It was in 1974 that he finally came to national prominence in the folk-song world.
Walter’s cousin, a schoolteacher named Roger Dixon, used to hear Walter singing and playing the melodeon when, as a schoolboy, he would visit Walter’s parents. He subsequently gave him a tape-recorder and asked him to record some of the songs for him (some accounts say that Walter refused the gift, but subsequently bought a recorder himself). According to Walter it took him all winter to remember and record about twenty of them. A copy of this tape was then passed on to the revival singer Peter Bellamy, who had once been taught history by Roger, and Peter passed on Walter’s details to Bill Leader, who recorded and issued his first two seminal LP albums.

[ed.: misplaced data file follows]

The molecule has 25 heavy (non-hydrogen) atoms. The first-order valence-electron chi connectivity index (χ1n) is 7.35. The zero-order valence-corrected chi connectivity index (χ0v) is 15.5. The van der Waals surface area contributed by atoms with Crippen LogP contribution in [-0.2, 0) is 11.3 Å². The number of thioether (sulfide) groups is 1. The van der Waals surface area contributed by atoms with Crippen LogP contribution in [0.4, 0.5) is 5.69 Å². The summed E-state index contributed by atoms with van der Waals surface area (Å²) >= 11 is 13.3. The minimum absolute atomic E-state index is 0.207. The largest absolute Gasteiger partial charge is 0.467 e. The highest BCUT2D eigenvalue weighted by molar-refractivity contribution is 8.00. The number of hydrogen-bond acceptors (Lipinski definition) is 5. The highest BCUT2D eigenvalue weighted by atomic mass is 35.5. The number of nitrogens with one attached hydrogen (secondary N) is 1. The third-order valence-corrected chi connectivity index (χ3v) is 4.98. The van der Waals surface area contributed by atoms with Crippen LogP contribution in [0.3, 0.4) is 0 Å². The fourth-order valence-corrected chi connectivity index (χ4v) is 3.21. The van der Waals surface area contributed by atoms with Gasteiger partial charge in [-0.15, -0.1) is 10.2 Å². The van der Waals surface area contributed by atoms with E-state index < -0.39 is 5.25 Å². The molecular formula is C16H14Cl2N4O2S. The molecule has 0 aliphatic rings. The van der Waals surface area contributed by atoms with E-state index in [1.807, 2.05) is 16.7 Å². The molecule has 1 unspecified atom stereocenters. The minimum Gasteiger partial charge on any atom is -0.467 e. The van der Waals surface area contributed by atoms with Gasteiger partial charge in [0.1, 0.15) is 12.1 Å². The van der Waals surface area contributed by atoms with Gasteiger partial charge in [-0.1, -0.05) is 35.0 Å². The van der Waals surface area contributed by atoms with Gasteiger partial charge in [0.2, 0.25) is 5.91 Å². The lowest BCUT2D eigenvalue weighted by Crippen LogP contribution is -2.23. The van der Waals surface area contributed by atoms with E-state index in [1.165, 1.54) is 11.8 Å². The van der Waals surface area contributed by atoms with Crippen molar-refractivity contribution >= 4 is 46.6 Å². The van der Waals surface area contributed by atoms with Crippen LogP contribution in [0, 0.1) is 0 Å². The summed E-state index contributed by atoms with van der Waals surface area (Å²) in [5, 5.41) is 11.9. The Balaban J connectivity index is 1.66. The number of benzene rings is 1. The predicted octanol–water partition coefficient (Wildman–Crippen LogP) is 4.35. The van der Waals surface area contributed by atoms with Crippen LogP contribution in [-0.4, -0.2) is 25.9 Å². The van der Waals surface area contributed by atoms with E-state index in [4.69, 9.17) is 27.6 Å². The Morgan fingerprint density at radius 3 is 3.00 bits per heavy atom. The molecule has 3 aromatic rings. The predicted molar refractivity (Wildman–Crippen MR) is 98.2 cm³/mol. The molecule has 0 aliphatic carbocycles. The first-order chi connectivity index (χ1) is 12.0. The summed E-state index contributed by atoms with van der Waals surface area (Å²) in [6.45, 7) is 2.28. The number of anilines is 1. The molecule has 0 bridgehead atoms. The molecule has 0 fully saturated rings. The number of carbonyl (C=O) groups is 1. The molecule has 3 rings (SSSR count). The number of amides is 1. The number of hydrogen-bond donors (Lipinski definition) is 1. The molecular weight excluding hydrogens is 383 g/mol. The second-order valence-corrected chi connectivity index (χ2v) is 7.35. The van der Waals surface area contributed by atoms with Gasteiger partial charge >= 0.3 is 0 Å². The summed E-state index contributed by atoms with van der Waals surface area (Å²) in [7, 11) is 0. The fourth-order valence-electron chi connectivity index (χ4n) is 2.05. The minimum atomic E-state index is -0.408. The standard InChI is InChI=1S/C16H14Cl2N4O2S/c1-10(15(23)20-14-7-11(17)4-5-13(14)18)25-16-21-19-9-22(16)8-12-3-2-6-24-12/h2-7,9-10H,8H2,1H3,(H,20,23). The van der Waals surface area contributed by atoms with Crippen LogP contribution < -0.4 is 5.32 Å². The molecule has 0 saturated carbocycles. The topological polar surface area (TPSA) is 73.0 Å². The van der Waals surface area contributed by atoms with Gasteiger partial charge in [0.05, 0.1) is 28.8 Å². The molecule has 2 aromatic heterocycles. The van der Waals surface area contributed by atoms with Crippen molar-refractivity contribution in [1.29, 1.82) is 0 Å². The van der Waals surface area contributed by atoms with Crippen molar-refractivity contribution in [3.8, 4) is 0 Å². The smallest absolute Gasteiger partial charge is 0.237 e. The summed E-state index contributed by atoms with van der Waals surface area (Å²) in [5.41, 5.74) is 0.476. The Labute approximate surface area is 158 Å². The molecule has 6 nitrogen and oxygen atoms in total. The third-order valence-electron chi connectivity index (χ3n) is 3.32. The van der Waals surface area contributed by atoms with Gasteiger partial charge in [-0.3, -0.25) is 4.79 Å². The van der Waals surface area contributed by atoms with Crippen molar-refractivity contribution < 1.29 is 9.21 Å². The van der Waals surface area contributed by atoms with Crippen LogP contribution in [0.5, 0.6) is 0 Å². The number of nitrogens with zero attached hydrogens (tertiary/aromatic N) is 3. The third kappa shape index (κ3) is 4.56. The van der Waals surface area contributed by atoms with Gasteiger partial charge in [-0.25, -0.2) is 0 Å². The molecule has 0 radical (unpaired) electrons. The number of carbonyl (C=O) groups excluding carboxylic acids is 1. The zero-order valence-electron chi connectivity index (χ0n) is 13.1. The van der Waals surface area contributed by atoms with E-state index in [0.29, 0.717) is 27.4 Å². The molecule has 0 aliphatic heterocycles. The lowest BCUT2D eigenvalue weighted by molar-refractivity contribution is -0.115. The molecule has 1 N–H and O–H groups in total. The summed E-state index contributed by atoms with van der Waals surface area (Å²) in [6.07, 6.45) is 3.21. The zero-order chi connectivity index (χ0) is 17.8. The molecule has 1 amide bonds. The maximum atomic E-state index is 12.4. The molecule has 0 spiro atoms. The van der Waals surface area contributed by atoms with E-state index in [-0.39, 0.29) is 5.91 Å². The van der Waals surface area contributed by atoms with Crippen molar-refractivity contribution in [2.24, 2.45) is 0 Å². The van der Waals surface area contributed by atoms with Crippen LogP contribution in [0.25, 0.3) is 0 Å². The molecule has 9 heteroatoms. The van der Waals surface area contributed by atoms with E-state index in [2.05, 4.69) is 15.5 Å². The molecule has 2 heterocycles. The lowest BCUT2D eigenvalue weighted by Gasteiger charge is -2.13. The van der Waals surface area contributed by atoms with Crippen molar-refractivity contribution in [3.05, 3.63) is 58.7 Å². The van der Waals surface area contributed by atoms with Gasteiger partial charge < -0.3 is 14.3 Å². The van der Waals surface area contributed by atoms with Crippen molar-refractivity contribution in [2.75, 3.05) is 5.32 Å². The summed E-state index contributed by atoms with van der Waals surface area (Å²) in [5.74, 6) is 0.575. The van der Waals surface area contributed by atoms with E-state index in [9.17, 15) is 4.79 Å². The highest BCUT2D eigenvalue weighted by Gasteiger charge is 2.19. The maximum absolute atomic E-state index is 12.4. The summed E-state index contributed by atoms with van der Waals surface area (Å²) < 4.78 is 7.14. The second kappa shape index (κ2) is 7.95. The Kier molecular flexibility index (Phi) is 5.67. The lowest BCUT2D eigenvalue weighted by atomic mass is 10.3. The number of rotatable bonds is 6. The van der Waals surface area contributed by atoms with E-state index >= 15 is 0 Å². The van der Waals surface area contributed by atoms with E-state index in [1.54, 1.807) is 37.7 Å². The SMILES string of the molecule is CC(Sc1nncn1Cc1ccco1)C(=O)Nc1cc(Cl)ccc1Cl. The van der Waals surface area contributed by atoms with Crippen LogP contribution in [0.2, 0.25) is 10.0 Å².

Walter was subsequently recorded extensively for a number of LPs on the Leader, Topic and Home Made Music labels and appeared in numerous folk-clubs and festivals including the one held at the Smithsonian Institute of Folklife in Washington, DC in 1976 as part of the US Bicentennial celebrations. The folklorist Mike Yates then began a project to record and document Walter’s repertoire of over 150 songs and these recordings from the late 1970s capture a beautiful, gentle singer at the height of his powers.